Connected: An Internet Encyclopedia
6. The Area Data Structure

Up: Connected: An Internet Encyclopedia
Up: Requests For Comments
Up: RFC 1583
Prev: 5. Protocol Data Structures
Next: 7. Bringing Up Adjacencies

6. The Area Data Structure

6. The Area Data Structure

The area data structure contains all the information used to run the basic routing algorithm. Each area maintains its own topological database. A network belongs to a single area, and a router interface connects to a single area. Each router adjacency also belongs to a single area.

The OSPF backbone has all the properties of an area. For that reason it is also represented by an area data structure. Note that some items in the structure apply differently to the backbone than to non-backbone areas.

                              +----+       \+-------------+
                             /      \       |Routing Table|
                            /        \      +-------------+
                           /          \
              +------+    /            \    +--------+
              |Area 2|---+              +---|Backbone|
              +------+***********+          +--------+
             /        \           *        /          \
            /          \           *      /            \
       +---------+  +---------+    +------------+       +------------+
       |Interface|  |Interface|    |Virtual Link|       |Interface Ib|
       |  to N6  |  |  to N8  |    |   to RT11  |       +------------+
       +---------+  +---------+    +------------+             |
           /  \           |               |                   |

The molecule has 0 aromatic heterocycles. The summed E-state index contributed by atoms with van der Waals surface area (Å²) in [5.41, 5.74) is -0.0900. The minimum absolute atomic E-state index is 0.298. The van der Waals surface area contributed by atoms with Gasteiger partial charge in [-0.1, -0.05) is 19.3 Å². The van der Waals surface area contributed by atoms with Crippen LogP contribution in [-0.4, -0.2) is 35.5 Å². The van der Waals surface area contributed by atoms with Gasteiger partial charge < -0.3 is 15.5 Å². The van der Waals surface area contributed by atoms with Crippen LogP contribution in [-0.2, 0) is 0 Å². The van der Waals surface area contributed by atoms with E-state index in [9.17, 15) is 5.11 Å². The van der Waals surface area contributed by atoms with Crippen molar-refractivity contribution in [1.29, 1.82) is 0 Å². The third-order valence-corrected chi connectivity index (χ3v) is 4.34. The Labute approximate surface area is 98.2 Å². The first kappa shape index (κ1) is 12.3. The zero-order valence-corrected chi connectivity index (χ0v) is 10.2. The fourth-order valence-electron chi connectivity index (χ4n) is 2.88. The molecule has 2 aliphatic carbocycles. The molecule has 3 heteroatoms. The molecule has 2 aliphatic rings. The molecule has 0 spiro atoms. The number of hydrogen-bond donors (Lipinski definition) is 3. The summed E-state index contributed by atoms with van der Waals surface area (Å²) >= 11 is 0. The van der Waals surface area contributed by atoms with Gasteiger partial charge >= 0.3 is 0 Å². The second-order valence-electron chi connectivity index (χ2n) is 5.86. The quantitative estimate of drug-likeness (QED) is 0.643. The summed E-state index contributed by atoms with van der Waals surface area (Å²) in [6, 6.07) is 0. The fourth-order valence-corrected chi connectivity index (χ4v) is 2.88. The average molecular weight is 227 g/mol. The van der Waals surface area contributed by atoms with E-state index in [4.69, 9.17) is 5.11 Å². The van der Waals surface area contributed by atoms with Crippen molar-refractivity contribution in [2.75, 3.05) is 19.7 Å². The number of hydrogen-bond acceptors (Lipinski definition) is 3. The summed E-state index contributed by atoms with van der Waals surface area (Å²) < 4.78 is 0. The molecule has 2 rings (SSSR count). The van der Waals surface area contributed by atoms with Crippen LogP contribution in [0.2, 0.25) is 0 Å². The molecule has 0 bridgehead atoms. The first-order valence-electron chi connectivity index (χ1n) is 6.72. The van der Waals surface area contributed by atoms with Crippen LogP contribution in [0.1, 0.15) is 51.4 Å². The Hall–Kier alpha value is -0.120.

/    \          |               |                   |
   +--------+ +--------+  |        +-------------+      +------------+
   |Neighbor| |Neighbor|  |        |Neighbor RT11|      |Neighbor RT6|
   |  RT8   | |  RT7   |  |        +-------------+      +------------+
   +--------+ +--------+  |
                     |Neighbor RT11|

                Figure 9: Router RT10's Data structures

The area topological (or link state) database consists of the collection of router links, network links and summary link advertisements that have originated from the area's routers. This information is flooded throughout a single area only. The list of AS external link advertisements (see Section 5) is also considered to be part of each area's topological database.

Area ID

A 32-bit number identifying the area. is reserved for the Area ID of the backbone. If assigning subnetted networks as separate areas, the IP network number could be used as the Area ID.

List of component address ranges

The address ranges that define the area. Each address range is specified by an [address,mask] pair and a status indication of either Advertise or DoNotAdvertise (see Section 12.4.3). Each network is then assigned to an area depending on the address range that it falls into (specified address ranges are not allowed to overlap). As an example, if an IP subnetted network is to be its own separate OSPF area, the area is defined to consist of a single address range - an IP network number with its natural (class A, B or C) mask.